There he met Hamed Ahmadi, who fled the Taliban in Afghanistan and arrived in Italy in 2006. Today, the 25-year-old runs Orient Experience, an Afghan restaurant run by former refugees. They keep the connection to their culture alive through the dishes they add to the menu.

Tucci tried pulao kabuli (a spicy lamb pilaf) and Afghan dumplings with vegetables.

“There’s a multiplicity of flavors here. There’s turmeric in the kabuli and cardamom in the rice. Taste bought in Venice by Hamed’s team,” Tucci said.

“Some Italian politicians see the arrival of foreign food, and the people who bring it, as a bad thing. I say adding new ingredients makes the stew richer. It’s the Venetian way,” a- he added.


Now is the time to explore one of Italy’s least explored regions. In the far northeast of Italy lies Friuli-Venezia Giulia, which borders both Austria and Slovenia.

This region was once the gateway for spices from Asia entering Italy, making it a culinary goldmine.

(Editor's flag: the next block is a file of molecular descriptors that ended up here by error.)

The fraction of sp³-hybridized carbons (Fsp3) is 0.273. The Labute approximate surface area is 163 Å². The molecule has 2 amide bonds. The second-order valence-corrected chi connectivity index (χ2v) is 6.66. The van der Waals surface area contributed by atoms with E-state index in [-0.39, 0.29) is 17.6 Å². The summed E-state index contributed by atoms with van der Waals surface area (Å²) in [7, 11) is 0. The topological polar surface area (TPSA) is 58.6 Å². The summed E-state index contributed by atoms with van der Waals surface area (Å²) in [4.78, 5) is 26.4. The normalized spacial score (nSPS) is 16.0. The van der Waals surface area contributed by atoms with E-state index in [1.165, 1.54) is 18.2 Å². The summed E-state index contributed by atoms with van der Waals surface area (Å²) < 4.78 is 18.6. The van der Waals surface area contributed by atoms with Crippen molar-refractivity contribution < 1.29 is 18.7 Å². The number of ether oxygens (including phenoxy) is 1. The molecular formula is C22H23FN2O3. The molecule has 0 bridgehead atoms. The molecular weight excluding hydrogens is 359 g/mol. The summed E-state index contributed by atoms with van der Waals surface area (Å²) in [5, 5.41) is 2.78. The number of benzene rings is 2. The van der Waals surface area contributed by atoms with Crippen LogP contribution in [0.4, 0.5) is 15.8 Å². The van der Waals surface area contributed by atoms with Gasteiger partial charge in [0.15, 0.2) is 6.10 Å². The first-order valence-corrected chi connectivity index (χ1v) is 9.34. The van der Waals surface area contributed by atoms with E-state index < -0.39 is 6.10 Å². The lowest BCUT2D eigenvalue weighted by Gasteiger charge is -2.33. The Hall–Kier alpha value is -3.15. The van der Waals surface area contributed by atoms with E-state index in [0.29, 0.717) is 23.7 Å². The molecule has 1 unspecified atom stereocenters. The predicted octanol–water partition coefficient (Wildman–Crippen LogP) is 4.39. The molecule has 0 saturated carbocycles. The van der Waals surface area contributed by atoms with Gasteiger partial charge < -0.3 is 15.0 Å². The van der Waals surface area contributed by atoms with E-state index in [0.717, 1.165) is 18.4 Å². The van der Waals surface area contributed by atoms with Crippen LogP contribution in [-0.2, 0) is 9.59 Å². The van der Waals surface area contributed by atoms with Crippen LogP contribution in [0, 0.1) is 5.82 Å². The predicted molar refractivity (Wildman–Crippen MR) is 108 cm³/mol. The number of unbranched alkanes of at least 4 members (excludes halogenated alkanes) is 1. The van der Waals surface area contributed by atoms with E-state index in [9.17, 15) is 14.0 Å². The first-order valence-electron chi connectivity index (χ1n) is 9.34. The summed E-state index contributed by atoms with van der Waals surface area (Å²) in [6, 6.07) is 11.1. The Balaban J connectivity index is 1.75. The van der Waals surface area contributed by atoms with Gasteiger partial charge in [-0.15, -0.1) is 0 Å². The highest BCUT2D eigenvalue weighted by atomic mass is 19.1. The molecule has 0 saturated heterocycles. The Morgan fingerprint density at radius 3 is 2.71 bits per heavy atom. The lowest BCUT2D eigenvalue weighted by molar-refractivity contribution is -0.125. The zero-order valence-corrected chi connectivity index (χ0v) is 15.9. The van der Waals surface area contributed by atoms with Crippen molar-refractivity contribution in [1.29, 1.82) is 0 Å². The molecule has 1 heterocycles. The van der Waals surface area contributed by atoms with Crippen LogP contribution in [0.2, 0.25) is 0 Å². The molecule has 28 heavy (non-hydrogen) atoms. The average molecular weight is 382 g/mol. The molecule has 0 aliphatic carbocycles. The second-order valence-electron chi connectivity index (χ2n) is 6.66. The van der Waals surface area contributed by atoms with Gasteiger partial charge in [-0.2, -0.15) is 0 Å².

With Polish, Jewish and Italian roots, chef Antonia Klugmann is fusion personified.

These influences inspire his menu at his Michelin-starred Friuli-Venezia Giulia restaurant called L’Argine a Vencó.

Klugmann buys his meat from Slovenia and his fish from Italy; her vegetables come from her garden or local markets. Its ever-changing menu includes daring dishes like braised snail and mayonnaise, as well as beetroot, tomato and elderberry gnocchi.

For Tucci, she cooked up a dish inspired by her grandmother called pork goulash, which includes fresh grapes, dried apricots and herbs.

“Love it! It’s the perfect blend of so many different cultures in one bowl,” Tucci said as she tried it.

The rich fusion of Friuli tastes stems in part from a history of openness to outside influences that pervades Venice. This is the secret of their culinary success.